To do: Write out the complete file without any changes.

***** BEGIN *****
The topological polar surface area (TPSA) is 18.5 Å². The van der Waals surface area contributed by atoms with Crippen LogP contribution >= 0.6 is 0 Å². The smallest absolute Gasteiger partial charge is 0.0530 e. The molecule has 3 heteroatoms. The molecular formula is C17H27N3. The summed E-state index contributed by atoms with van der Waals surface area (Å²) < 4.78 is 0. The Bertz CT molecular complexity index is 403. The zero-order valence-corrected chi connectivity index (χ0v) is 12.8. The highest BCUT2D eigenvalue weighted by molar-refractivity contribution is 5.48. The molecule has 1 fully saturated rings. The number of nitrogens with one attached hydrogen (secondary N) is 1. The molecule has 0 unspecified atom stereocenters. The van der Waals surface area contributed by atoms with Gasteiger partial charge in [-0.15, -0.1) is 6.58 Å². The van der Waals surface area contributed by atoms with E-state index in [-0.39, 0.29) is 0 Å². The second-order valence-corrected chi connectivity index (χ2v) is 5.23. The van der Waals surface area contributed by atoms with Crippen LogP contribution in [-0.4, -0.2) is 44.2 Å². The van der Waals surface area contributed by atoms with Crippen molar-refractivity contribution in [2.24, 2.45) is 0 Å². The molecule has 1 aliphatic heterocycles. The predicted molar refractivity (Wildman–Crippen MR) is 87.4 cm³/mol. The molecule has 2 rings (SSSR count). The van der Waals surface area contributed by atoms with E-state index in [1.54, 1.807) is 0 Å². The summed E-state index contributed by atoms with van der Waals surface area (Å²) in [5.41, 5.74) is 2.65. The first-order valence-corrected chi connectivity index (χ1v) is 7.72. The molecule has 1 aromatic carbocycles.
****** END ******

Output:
The topological polar surface area (TPSA) is 18.5 Å². The van der Waals surface area contributed by atoms with Crippen LogP contribution >= 0.6 is 0 Å². The smallest absolute Gasteiger partial charge is 0.0530 e. The molecule has 3 heteroatoms. The molecular formula is C17H27N3. The summed E-state index contributed by atoms with van der Waals surface area (Å²) < 4.78 is 0. The Bertz CT molecular complexity index is 403. The zero-order valence-corrected chi connectivity index (χ0v) is 12.8. The highest BCUT2D eigenvalue weighted by molar-refractivity contribution is 5.48. The molecule has 1 fully saturated rings. The number of nitrogens with one attached hydrogen (secondary N) is 1. The molecule has 0 unspecified atom stereocenters. The van der Waals surface area contributed by atoms with Gasteiger partial charge in [-0.15, -0.1) is 6.58 Å². The van der Waals surface area contributed by atoms with E-state index in [-0.39, 0.29) is 0 Å². The second-order valence-corrected chi connectivity index (χ2v) is 5.23. The van der Waals surface area contributed by atoms with Crippen LogP contribution in [-0.4, -0.2) is 44.2 Å². The van der Waals surface area contributed by atoms with Crippen molar-refractivity contribution in [2.24, 2.45) is 0 Å². The molecule has 1 aliphatic heterocycles. The predicted molar refractivity (Wildman–Crippen MR) is 87.4 cm³/mol. The molecule has 2 rings (SSSR count). The van der Waals surface area contributed by atoms with E-state index in [1.54, 1.807) is 0 Å². The summed E-state index contributed by atoms with van der Waals surface area (Å²) in [5.41, 5.74) is 2.65. The first-order valence-corrected chi connectivity index (χ1v) is 7.72. The molecule has 1 aromatic carbocycles.